Many argue that the globalized supply chain will make the impact of this flu worse than previous cases, but there are positives about globalization too, like communication and technology, that might make responding to the virus much more effective. But again, who really knows.

I just don't think it's worth spending too much time on.

Bullish
Well, actually, I am not bullish or bearish. I just am. But if I had to guess, I tend to think these 'events' are hugely bullish. This is sort of true for most exogenous events. Why? Because governments / central banks tend to overreact. We are so afraid of negative economic impacts that they will overcompensate. This often leads to bubbles, which is usually not good.

Think about the bubble in Japan in the 1980s; much of that was a response to the yen-shock (Plaza accord of 1985); the fear that the strong yen will destroy the Japanese economy contributed to the bubble in the late 1980s there. In fact, the same sort of FX bickering between the US and the UK contributed to the 1920s bubble. Greenspan's fear of Ravi Batra's Great Depression contributed a lot to the bubble in the late 1990s (and the various meltdowns from Russia, Turkey, Asia, LTCM etc. all of these contributed to the bubble as the Central Bank(s) overcompensated).

This happened again after the Great Recession, and will now happen again due to fears that the coronavirus will plunge us into a recession (and was sort of happening due to fears that the trade wars will kill the economy).

So every time something bad happens, it has just been enormously bullish, every time. Of course, this can't go on. At some point, we will start pushing on a string, and the old tricks will stop working. That is also a certainty. And bubbles will pop every now and then, but only after a bubble becomes a real bubble, usually.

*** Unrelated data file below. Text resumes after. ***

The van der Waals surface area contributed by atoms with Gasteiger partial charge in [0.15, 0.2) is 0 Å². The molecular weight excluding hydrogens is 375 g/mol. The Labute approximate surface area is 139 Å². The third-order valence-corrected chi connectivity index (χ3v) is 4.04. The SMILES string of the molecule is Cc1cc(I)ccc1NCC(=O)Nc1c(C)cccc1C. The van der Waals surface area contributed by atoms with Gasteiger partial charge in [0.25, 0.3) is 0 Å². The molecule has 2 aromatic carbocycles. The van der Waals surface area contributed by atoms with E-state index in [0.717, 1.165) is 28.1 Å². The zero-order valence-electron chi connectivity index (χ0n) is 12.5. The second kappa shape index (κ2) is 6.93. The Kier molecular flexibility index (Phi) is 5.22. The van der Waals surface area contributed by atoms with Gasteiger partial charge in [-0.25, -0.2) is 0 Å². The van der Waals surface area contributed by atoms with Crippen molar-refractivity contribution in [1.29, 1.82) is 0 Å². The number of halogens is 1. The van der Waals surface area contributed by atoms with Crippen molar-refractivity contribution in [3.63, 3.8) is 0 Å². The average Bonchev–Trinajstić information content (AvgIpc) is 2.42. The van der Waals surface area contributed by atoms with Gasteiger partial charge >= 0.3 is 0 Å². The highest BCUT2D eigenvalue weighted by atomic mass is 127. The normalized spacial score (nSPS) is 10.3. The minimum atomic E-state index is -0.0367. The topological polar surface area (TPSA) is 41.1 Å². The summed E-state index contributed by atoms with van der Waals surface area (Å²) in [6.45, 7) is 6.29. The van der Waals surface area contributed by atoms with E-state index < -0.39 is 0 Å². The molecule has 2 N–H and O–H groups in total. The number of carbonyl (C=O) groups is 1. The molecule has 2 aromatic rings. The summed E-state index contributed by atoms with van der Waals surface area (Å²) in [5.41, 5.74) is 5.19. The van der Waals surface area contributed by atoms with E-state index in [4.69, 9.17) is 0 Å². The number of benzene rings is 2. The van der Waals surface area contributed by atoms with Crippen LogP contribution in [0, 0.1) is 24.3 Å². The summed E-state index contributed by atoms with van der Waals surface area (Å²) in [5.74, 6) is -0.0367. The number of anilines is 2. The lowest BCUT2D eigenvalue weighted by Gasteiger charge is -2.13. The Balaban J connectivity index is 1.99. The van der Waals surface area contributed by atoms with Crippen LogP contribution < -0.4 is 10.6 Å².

But, we can't really know when this (the end) will happen. Unless you are sure that we have reached the end of the line, you have to asssume that these negative events will just be hugely and incorrectly overcompensated for resulting in huge rallies everywhere.

Anyway, this is not really a bullish proclamation on my part. I will remain neutral (but invested), but just an observation.

Saturday, November 30, 2019

Malone Interview (CNBC), Iger Book, Bubble Watch

People keep talking about how crazy the market is, up more than 25% this year. It's a big year to be sure. But on the the other hand, even though the market has been decent in recent years, it hasn't been particularly bubblicious.

To put the 25% return into context, I think it's a good idea to look at it over 2 years or 3 years.  Since the end of 2017, for example, the market has return an annualized 8.4%/year.  Pretty good to be sure.  Since the end of 2016, its up around 12%/year.  Going back five years, it's up 8.8%/year (these figures exclude dividends).